Operator of massive Nevada complex details plans for emerging from Chapter 11 Bankruptcy.
DOE Seeks to Recoup Money from Failed Solar Project
WASHINGTON, D.C. — The operator of the problem-plagued Crescent Dunes Solar Energy Plant in Nevada received approval for Chapter 11 bankruptcy plan approved by U.S. Judge Karen Owens.
The approval was granted to Tonopah Solar Energy, a subsidiary of now-defunct SolarReserve and the operator of Crescent Dunes. That facility, a concentrating solar power (CSP) plant which utilizes a molten-salt process to store power, was backed by $737 million in guaranteed loans from the Obama Administration, and the Chapter 11 plan could still leave taxpayers on the hook for as much as $234.68 million. The plan also includes a settlement with the Department of Energy (DOE).
In addition to federal loans, Crescent Dunes received an investment tax credit paid out in cash under the American Recovery and Reinvestment Act of 2009, the Obama administration’s stimulus legislation. In 2017, Crescent Dunes received an additional $275.6 million, which paid off its outstanding liabilities.
When Crescent Dunes began to operate, the 110-megawatt plant in the middle of the Nevada desert halfway between Las Vegas and Reno was hailed for its groundbreaking design that featured 10,000 mirrors surrounding the 640-foot tower. Power generated by the plant could then be sent to molten salt tanks that were designed to store the heat and generate steam, allowing the plant to run virtually nonstop.
At the time of its opening, the plant received bipartisan support from an array of congressional representatives, including former Senate Majority Leader Harry Reid, D-Nevada, the state’s Republican Governor Jim Gibbons, and various business representatives. It was touted as the world’s largest molten salt power plant.
Crescent Dunes began to operate in November 2015, but it ran into its first major problem 11 months later, when one of the hot salt tanks started to leak, resulting in an 8-month shutdown of the entire facility.
Since then, Crescent Dunes has been mired in a variety of technical and management issues. It frequently missed its energy output goals for NV Energy, its sole customer, which subsequently terminated its power purchase agreement with Crescent Dunes. As of today, Crescent Dunes doesn’t have a buyer for its energy.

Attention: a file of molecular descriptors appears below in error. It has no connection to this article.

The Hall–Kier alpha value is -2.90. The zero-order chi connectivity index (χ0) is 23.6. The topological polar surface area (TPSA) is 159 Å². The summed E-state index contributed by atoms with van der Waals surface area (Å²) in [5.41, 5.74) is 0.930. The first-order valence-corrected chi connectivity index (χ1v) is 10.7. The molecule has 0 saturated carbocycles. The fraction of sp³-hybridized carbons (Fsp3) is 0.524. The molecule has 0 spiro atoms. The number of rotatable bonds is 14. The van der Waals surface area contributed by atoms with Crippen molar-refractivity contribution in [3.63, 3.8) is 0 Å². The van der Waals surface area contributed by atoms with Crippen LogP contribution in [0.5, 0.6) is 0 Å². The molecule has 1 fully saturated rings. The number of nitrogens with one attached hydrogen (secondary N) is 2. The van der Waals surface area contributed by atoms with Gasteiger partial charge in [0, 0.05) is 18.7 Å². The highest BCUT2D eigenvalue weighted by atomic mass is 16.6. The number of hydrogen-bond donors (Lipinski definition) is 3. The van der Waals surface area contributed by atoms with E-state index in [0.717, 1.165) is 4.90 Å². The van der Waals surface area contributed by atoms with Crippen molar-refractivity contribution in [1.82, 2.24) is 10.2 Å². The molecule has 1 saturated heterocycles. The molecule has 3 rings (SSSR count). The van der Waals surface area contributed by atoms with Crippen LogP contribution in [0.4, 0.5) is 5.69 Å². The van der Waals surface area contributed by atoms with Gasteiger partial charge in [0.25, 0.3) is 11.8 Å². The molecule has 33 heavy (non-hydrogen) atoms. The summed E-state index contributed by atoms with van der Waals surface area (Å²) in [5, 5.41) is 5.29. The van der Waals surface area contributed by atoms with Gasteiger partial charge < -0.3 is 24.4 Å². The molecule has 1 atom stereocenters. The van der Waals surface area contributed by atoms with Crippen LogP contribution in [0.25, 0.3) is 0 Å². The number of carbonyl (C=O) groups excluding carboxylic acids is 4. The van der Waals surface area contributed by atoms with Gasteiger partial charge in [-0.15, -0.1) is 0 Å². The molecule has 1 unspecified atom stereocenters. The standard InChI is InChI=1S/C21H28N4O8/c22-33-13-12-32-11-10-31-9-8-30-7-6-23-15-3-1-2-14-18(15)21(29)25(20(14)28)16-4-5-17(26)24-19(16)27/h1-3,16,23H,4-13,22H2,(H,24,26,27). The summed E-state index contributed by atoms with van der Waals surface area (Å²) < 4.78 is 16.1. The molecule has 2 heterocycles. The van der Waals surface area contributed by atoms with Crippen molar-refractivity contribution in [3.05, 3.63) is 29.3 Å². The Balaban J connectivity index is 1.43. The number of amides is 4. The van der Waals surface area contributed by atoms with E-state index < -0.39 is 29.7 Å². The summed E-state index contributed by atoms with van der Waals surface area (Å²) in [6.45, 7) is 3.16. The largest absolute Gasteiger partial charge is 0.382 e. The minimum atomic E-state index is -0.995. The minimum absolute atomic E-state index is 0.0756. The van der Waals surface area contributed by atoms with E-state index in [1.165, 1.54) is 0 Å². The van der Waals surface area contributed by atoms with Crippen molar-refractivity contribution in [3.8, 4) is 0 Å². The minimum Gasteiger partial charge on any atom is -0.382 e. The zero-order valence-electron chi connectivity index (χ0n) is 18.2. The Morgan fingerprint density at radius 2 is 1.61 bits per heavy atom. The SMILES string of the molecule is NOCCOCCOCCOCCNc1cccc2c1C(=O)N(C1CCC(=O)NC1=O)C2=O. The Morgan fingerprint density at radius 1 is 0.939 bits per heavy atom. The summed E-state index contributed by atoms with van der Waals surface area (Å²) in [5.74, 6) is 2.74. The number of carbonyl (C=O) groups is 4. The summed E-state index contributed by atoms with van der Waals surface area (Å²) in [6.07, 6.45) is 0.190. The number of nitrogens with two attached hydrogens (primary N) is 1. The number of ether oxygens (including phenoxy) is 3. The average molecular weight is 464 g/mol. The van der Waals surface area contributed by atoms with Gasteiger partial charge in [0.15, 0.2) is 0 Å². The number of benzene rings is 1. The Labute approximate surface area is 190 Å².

The most recent outage at Crescent Dunes occurred in April 2019 and continues.
Critics quickly compared Crescent Dunes to Solyndra, a failed solar panel start-up from the Obama era that declared bankruptcy in 2011 after receiving a $535 million loan guarantee from the DOE under the American Recovery and Reinvestment Act of 2009.
Some solar-power advocates say the difficulties encountered by Crescent Dunes weren’t altogether surprising, given the complexity of the technology involved.
Sachu Constantine, managing director for regulatory affairs at Vote Solar, a nationwide non-profit that advocates for policies aimed at restructuring the electric grid with clean energy, said that large scale molten-salt facilities such as Crescent Dunes require a big investment and come with certain risks.
“Of course, there are going to be failures where you are innovating. And I think the important thing is one, to learn from them and not make the same mistakes again, and to make sure that everything is adjudicated fairly, just like for any other company that goes into bankruptcy,” Constantine said.
Earlier this year, the DOE announced a $200 million settlement to recover the taxpayer funds from the Crescent Dunes Solar Energy Project. “This project has consistently faced technical failures that have proven difficult to overcome,” said DOE spokeswoman Shaylyn Harris.
Under the settlement, taxpayers could recoup up to $100 million should the plant resume its operations and provide the required energy output.
(Edited by Matthew B. Hall and Bryan Wilkes)